By Hayleigh Colombo • firstname.lastname@example.org
The Indianapolis hotel market is booming, with about 2,800 new rooms slated to come online downtown alone in the next five years.
Nearly a dozen projects are in various stages of planning or construction, from the 316-room Hyatt Place/Hyatt House project under construction across from Bankers Life Fieldhouse to the 180-room Intercontinental Hotel at Illinois and Market streets that Indianapolis developer Keystone Realty Group hopes to begin building late this year.
Then there’s the long-discussed 800- to 1,000-room convention hotel that tourism officials say would help the city snag larger conventions and meetings. The Capital Improvement Board, which sought ideas from developers early this year, expects to decide in the coming months where it will go and who will build it.
Meanwhile, smaller-scale projects are proliferating, from the 146-room TownePlace Suites going up near Lucas Oil Stadium to a 128-room Aloft that will go in the 12-story Stock Yards Bank & Trust Building at 136 E. Market St.
Hotel projects also are popping up in the suburbs, from a 174-room Embassy Suites Hotel & Conference Center scheduled to open in Plainfield late this year to a 180-room hotel St. Louis-based Drury Development hopes to open near Interstate 465 and Michigan Road in 2022. CBRE Hotels Advisory, using data from Tennessee-based hotel data and analytics firm STR, says at least 30 hotels are being planned or are under construction in the Indianapolis area outside of downtown.
But can the region absorb the deluge of new rooms? Some developers and tourism officials are bullish, in part because of the market’s strong recovery since the Great Recession.
CBRE Hotels Advisory reports that occupancy in Indianapolis’ central business district has hovered around 73 percent for the last five years, but average daily rates have gone up 20 percent, to $166, and revenue per available room also has climbed 20 percent, to $121.
“From the demand perspective, we are at an all-time high with interest and booking conventions and events,” said Chris Gahl, Visit Indy’s senior vice president for marketing and communications.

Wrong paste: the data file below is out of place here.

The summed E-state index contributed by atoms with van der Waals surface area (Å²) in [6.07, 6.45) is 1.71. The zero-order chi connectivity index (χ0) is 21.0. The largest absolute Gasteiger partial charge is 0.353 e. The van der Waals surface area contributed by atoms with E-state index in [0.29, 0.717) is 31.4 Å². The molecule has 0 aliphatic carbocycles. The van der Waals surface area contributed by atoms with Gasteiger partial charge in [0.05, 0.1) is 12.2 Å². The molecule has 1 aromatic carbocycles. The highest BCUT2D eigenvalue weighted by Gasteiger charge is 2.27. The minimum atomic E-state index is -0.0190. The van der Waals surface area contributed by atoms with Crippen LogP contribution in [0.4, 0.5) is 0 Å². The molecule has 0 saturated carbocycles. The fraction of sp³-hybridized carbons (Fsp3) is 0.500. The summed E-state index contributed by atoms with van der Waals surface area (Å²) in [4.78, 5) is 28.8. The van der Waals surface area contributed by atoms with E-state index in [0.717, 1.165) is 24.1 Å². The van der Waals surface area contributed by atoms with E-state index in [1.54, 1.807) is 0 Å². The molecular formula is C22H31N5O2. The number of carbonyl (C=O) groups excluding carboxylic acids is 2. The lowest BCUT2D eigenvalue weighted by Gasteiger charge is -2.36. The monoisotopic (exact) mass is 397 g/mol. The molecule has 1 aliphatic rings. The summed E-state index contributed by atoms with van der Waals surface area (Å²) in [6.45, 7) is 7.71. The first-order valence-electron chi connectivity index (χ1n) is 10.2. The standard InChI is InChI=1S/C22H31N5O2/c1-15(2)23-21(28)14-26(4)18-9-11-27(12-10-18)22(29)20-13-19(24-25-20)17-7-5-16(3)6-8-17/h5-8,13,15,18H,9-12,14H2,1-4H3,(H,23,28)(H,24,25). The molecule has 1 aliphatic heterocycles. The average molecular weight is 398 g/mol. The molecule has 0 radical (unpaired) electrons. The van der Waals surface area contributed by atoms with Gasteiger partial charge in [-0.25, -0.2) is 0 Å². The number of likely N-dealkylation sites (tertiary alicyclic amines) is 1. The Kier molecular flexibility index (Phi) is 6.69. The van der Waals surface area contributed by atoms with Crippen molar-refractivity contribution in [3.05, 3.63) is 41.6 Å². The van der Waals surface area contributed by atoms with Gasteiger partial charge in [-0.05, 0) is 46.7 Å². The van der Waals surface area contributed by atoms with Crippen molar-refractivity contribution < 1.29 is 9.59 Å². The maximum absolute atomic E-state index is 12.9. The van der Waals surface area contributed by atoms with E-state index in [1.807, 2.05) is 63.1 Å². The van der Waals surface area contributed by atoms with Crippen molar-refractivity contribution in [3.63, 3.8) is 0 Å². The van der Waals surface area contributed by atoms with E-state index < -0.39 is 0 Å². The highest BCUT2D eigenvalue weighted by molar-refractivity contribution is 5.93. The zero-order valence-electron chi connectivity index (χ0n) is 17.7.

“We are optimistic and relieved that Indianapolis, and specifically downtown, will see a burst of new inventory come online in the coming years. We have absolutely no fear that Indianapolis will become overdeveloped.”
Gahl said his group puts out bids to host more than 1,000 conventions and events each year. On average, it hosts about 500, in part because of limitations on hotel capacity.
He said Visit Indy has received “constructive criticism” related to “the ceiling we’ve hit in terms of the number of hotel rooms offered.”
He said a new convention hotel with up to 1,000 rooms would relieve the pressure, allowing the city to host two citywide conventions at the same time.
Gahl expressed confidence the increase in hotel rooms would “give us a competitive edge to continue to win convention and event business, and moreover, to retain current convention and event business the city has won on an annual basis.”
But other observers see looming challenges.
Jan Freitag, senior vice president of lodging insights for Tennessee-based hotel data and analytics firm STR, said finding workers to construct and staff hotels is becoming harder as the labor market tightens.
Freitag said STR’s research indicates that, in the last seven of eight months, the number of hotel rooms under construction nationally has declined compared with the same time last year.
“We interpret that to mean the pipeline is stagnant and that construction has gotten harder,” Freitag said. “I have no doubt room demand is there, and we can fill the rooms. The question is, can we clean the rooms?”
Conversely, the onset of a recession, which economists anticipate in the next few years, would loosen up the job market but create a whole new set of problems for hoteliers.